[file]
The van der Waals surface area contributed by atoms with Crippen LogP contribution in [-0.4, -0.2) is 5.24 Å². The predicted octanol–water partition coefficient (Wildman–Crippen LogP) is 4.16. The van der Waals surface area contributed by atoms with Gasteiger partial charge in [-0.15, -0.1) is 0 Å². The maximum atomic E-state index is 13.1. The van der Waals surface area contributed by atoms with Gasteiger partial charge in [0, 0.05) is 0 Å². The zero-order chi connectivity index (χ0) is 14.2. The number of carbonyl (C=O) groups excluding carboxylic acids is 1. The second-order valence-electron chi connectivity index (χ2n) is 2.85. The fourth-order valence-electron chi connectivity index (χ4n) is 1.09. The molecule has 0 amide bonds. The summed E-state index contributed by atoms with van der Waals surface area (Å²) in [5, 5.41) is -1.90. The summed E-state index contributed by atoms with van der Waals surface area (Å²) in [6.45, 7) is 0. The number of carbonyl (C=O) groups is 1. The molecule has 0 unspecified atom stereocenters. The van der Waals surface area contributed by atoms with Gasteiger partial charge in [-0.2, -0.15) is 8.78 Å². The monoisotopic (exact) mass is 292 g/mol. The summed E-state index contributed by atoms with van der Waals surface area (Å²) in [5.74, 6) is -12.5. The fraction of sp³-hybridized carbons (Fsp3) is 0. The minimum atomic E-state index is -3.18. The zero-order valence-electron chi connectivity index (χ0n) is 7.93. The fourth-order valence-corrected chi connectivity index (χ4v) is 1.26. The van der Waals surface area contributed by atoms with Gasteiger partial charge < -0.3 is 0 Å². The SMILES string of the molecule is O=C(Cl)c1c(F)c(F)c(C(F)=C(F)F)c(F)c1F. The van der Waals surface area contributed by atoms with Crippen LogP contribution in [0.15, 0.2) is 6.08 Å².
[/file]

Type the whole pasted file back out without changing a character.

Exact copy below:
The van der Waals surface area contributed by atoms with Crippen LogP contribution in [-0.4, -0.2) is 5.24 Å². The predicted octanol–water partition coefficient (Wildman–Crippen LogP) is 4.16. The van der Waals surface area contributed by atoms with Gasteiger partial charge in [-0.15, -0.1) is 0 Å². The maximum atomic E-state index is 13.1. The van der Waals surface area contributed by atoms with Gasteiger partial charge in [0, 0.05) is 0 Å². The zero-order chi connectivity index (χ0) is 14.2. The number of carbonyl (C=O) groups excluding carboxylic acids is 1. The second-order valence-electron chi connectivity index (χ2n) is 2.85. The fourth-order valence-electron chi connectivity index (χ4n) is 1.09. The molecule has 0 amide bonds. The summed E-state index contributed by atoms with van der Waals surface area (Å²) in [5, 5.41) is -1.90. The summed E-state index contributed by atoms with van der Waals surface area (Å²) in [6.45, 7) is 0. The number of carbonyl (C=O) groups is 1. The molecule has 0 unspecified atom stereocenters. The van der Waals surface area contributed by atoms with Gasteiger partial charge in [-0.2, -0.15) is 8.78 Å². The monoisotopic (exact) mass is 292 g/mol. The summed E-state index contributed by atoms with van der Waals surface area (Å²) in [5.74, 6) is -12.5. The fraction of sp³-hybridized carbons (Fsp3) is 0. The minimum atomic E-state index is -3.18. The zero-order valence-electron chi connectivity index (χ0n) is 7.93. The fourth-order valence-corrected chi connectivity index (χ4v) is 1.26. The van der Waals surface area contributed by atoms with Gasteiger partial charge < -0.3 is 0 Å². The SMILES string of the molecule is O=C(Cl)c1c(F)c(F)c(C(F)=C(F)F)c(F)c1F. The van der Waals surface area contributed by atoms with Crippen LogP contribution in [0.15, 0.2) is 6.08 Å².